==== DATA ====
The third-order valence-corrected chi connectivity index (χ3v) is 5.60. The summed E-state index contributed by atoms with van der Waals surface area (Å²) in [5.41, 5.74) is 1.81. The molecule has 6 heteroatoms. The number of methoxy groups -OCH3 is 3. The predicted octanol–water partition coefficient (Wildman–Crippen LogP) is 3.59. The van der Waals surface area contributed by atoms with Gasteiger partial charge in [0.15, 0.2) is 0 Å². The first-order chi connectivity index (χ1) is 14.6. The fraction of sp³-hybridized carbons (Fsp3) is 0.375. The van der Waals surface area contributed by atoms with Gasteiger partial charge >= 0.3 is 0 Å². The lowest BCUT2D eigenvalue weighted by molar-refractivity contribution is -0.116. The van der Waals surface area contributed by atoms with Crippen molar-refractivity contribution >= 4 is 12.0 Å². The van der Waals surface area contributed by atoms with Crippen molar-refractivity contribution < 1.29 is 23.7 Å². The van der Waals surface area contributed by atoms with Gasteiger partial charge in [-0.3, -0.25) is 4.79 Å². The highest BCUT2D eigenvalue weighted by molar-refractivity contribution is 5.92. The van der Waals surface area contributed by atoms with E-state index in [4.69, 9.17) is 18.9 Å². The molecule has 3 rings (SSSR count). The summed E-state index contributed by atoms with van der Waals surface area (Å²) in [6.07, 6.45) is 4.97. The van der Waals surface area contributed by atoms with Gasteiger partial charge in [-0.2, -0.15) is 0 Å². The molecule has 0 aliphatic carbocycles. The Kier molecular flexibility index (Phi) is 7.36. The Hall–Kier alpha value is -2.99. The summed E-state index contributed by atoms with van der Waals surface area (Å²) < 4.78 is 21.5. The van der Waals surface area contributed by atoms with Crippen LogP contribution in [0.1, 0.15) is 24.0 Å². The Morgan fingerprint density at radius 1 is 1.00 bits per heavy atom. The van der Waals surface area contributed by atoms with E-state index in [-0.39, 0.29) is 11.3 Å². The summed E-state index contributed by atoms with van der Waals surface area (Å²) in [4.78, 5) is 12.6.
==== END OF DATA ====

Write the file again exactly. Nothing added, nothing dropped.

The third-order valence-corrected chi connectivity index (χ3v) is 5.60. The summed E-state index contributed by atoms with van der Waals surface area (Å²) in [5.41, 5.74) is 1.81. The molecule has 6 heteroatoms. The number of methoxy groups -OCH3 is 3. The predicted octanol–water partition coefficient (Wildman–Crippen LogP) is 3.59. The van der Waals surface area contributed by atoms with Gasteiger partial charge in [0.15, 0.2) is 0 Å². The first-order chi connectivity index (χ1) is 14.6. The fraction of sp³-hybridized carbons (Fsp3) is 0.375. The van der Waals surface area contributed by atoms with Gasteiger partial charge >= 0.3 is 0 Å². The lowest BCUT2D eigenvalue weighted by molar-refractivity contribution is -0.116. The van der Waals surface area contributed by atoms with Crippen molar-refractivity contribution >= 4 is 12.0 Å². The van der Waals surface area contributed by atoms with Crippen molar-refractivity contribution < 1.29 is 23.7 Å². The van der Waals surface area contributed by atoms with Gasteiger partial charge in [-0.3, -0.25) is 4.79 Å². The highest BCUT2D eigenvalue weighted by molar-refractivity contribution is 5.92. The van der Waals surface area contributed by atoms with E-state index in [4.69, 9.17) is 18.9 Å². The molecule has 3 rings (SSSR count). The summed E-state index contributed by atoms with van der Waals surface area (Å²) in [6.07, 6.45) is 4.97. The van der Waals surface area contributed by atoms with Gasteiger partial charge in [-0.2, -0.15) is 0 Å². The molecule has 0 aliphatic carbocycles. The Kier molecular flexibility index (Phi) is 7.36. The Hall–Kier alpha value is -2.99. The summed E-state index contributed by atoms with van der Waals surface area (Å²) < 4.78 is 21.5. The van der Waals surface area contributed by atoms with Crippen LogP contribution in [0.1, 0.15) is 24.0 Å². The Morgan fingerprint density at radius 1 is 1.00 bits per heavy atom. The van der Waals surface area contributed by atoms with E-state index in [-0.39, 0.29) is 11.3 Å². The summed E-state index contributed by atoms with van der Waals surface area (Å²) in [4.78, 5) is 12.6.